Alex’s Story: Working to Make Sure Ukraine is Open for Business

PM Stories Ukraine

On 24 February 2022, as bombs began to fall on Ukraine’s major cities, Alex Sobol set to work. Alex, recently returned from maternity leave and working remotely from home in Kyiv with her parent’s help, had meetings to attend with her team and clients engaged on a project creating an e-commerce platform for selling diamonds, jewelry and luxury watches. “The thing that gave us the opportunity to distract ourselves was the project tasks,” she says. “All members of our team in different cities in Ukraine continued to work and we discussed whether everything is fine with everyone, who is where, whether someone plans to leave the country and how we should proceed.”

But the next day everything changed. “We woke up at 4:00 a.m. to the loud sound of an explosion. And I remember how my daughter screamed. We saw a flash of bright light and after 3 minutes we ran to the shelter,” Alex says. A missile had hit a nearby house, breaking the windows and setting it on fire. “At that moment, I was mentally paralyzed—I couldn’t work or play with my daughter. I didn't want to leave the shelter, only there I felt safe.”

Damaged Building in Kyiv

On the second day of the war Alex’s husband left to join the Territorial Defense Forces of Ukraine. “I was really scared,” Alex says. “But we had Wi-Fi in the shelter, and I was trying to update my tasks. I set priorities for my team and was in touch with everybody. I was amazed by our people in the shelter because they organized everything. There was even a warm room for the children where they could spend time playing or watching cartoons on TV.”

After several days, Alex made the difficult decision to leave Ukraine and traveled by train and car, finally crossing the border into Poland on foot. She feels grateful to her cousins who were able to organize everything with the help of the Polish community. “It was a good decision to go there because after a few days I started sleeping, eating and could spend more time with my daughter, though we were scared about our parents, about relatives and friends. I will never forget what the Polish people did for us.” Eventually she was joined by her mother and the family moved on to Bulgaria where she was able to rent an apartment.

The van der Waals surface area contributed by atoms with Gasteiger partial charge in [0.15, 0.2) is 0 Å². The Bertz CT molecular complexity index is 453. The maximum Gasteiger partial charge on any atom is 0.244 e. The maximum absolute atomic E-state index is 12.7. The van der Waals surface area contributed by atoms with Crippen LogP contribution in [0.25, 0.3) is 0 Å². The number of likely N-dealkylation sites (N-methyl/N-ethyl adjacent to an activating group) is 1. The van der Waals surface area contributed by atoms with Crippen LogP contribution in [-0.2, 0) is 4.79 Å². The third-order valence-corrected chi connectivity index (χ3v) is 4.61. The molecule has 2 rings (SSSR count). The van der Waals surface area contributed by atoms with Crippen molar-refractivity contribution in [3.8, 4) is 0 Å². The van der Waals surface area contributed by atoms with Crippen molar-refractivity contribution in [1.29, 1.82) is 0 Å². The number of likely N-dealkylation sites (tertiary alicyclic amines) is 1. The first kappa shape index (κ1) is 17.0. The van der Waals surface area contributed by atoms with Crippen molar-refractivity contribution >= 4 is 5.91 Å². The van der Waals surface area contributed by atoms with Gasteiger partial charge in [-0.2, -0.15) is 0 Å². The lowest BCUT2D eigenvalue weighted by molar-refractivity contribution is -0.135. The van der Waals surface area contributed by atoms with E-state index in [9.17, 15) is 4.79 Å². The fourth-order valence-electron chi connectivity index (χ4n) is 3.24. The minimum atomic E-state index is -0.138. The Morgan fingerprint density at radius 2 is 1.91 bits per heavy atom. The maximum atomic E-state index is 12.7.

Family Sheltering in Ukraine

Alex recently returned to Kyiv where she was reunited with her husband, who has the opportunity to visit every 2 or 3 weeks. “It’s hard to say that we’re totally safe, but it’s an amazing feeling to be home,” she says. “Kyiv is so alive. To say hello and to hug, because we were really missing him. It's hard to be apart from each other for such a long period and to feel scared that you won't have a chance to see the people who you love.” 

But Alex, like many of her colleagues, stresses that Ukraine is still open for business. Work is the best way they can help their country right now. “Before the war,” Alex says, “Ukraine was in its heyday. We were becoming a digitalized state. We have a powerful IT sector; and we are hardworking, peaceful and smart people. I have a huge motivation to continue to work. My team members have been working from shelters under the sounds of shelling and explosions, but our productivity continues to grow. Can you imagine this? It's incredible. For everyone, it's very important that clients, despite the war, continue to provide us with work—loading our people with tasks. Keep supporting us. Everybody in my company and other people I know will try to provide the best products and to work as much as they can to show what specialists we are and how well we can do our work.”

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Alex Sobol

Alex Sobol

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